Military student finds voice through service

Riley+Jones+leads+a+group+of+students+and+student+veterans+at+the+second+annual+Shocker+Ruck+event.+The+event+aims+to+give+insight+into+the+life+of+veterans+in+a+multitude+of+ways.+%28Courtesy%2C+Riley+Jones%29
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Military student finds voice through service

Riley Jones leads a group of students and student veterans at the second annual Shocker Ruck event. The event aims to give insight into the life of veterans in a multitude of ways. (Courtesy, Riley Jones)

Riley Jones leads a group of students and student veterans at the second annual Shocker Ruck event. The event aims to give insight into the life of veterans in a multitude of ways. (Courtesy, Riley Jones)

Riley Jones leads a group of students and student veterans at the second annual Shocker Ruck event. The event aims to give insight into the life of veterans in a multitude of ways. (Courtesy, Riley Jones)

Riley Jones leads a group of students and student veterans at the second annual Shocker Ruck event. The event aims to give insight into the life of veterans in a multitude of ways. (Courtesy, Riley Jones)

Riley Jones found his voice by shouting over roaring Humvee engines and giving reports to rooms full of high-ranking officers.

Jones always had a weak voice growing up, he said. At 18, he joined the Air Force, where he worked as a radio operator. Now 25, Jones is in the Air National Guard — and less than a year away from completing his business management degree at Wichita State.

A strengthened, confident public speaking voice came in handy while chasing that degree.

“I was and still am terrified [of public speaking],” Jones said. “It’s just I’m a little more effective at it.”

He became more effective because of pressure. There’s a constant weight on your shoulders, Jones said, to perform well in front of your peers and superiors in the military.

“It’s making you work a little bit harder on it because you’re wanting to do the best you can.”

That extra work paid off.

Jones joined the military as an “absolute couch potato,” he said. He quickly learned that wouldn’t fly in the Air Force.

“There’s very high physical standards — a lot of attention to detail,” Jones said. “I learned to roll my socks perfectly. Stuff like that.”

He quickly learned discipline. The motivation and drive he acquired through training and repetition are what stuck with him most, public speaking skills aside.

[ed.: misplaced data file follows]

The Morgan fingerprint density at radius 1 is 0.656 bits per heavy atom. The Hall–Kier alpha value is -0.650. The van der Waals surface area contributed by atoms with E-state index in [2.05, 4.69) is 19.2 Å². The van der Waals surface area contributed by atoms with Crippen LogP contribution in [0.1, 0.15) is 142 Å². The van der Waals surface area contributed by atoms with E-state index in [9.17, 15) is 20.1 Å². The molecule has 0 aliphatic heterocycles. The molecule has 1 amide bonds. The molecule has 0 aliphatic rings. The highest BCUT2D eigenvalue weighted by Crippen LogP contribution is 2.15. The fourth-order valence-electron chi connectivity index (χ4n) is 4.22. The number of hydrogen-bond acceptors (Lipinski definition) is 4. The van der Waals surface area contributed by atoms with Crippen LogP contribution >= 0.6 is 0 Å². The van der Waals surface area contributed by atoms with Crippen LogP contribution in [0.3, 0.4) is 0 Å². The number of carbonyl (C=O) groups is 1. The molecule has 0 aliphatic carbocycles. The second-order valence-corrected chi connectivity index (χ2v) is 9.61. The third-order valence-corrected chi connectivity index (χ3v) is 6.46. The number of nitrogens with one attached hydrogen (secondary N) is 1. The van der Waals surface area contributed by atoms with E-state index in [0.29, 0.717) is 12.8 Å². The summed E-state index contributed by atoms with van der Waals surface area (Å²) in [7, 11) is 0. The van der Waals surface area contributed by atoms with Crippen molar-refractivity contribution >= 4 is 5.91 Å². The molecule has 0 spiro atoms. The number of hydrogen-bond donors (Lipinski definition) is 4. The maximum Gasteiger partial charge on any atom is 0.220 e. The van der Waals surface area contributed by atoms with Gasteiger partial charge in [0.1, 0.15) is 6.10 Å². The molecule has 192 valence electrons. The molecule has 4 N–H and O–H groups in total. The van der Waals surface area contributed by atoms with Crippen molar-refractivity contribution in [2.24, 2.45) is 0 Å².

“Having an attitude where you can’t quit, won’t quit — it puts that in your mind.”

Quitting wasn’t really an option for Jones. He made a commitment when he enlisted, he said.

“Most people won’t sign up for a two-year cellphone contract, but these are people that have given away four years, six years, even more of their life to a huge commitment,” Jones said. “Not just a job, but essentially a lifestyle, a culture, knowing that hey, you may get sent halfway across the world.”

‘Real camaraderie and brotherhood’

That lifestyle and culture — one defined by “dedication, motivation, and maturity” — is one he grew to love.

Thankfully, Jones said, he was able to find that same culture here at Wichita State.

“It took me a little bit to find [the Student Veteran Organization],” Jones said. “Once I did, I ended up gravitating toward it.”

Jones spends his free time in the SVO. Veterans hang out, share meals, tutor each other. It’s their home away from home.

“There’s real camaraderie and brotherhood, which I know is sort of cliche, as much as it gets mentioned,” Jones said. “But [the SVO] really just creates a good community for everyone here.”

He began volunteering as the SVO’s secretary after getting involved. Now he volunteers as the organization’s vice president.

‘Be the best you can be’

Jones didn’t know he’d ever find the SVO, let alone find himself finishing a college degree. But he was put on the college path by his dad, he said.

His dad started the family at 18, and began working at Boeing. Fifteen years later, he went back to school. Then he got his masters in business.

“He’s told me ever since then, ‘The choice is yours, but getting a four-year degree is the best — pretty much smartest thing you can do,” Jones said. “I believe him. I’ve seen the good things he’s done with his degree.”

What good things will Jones do with his degree? He’s not yet sure.

“I might hang it up on the wall, be real proud of myself, and then go become a firefighter,” Jones said. “I could end up working for Koch or Cargill. I want to have options.”

Wherever he ends up, he’ll take the skillset the military taught him with him.

“You kind of pick strange things that scare you,” Jones said. “For me, that was speaking in front of a large group, whether that was peers or leadership.

“[The military is] always working on making you become a better soldier, or airman, or sailor — to be the best you can be.”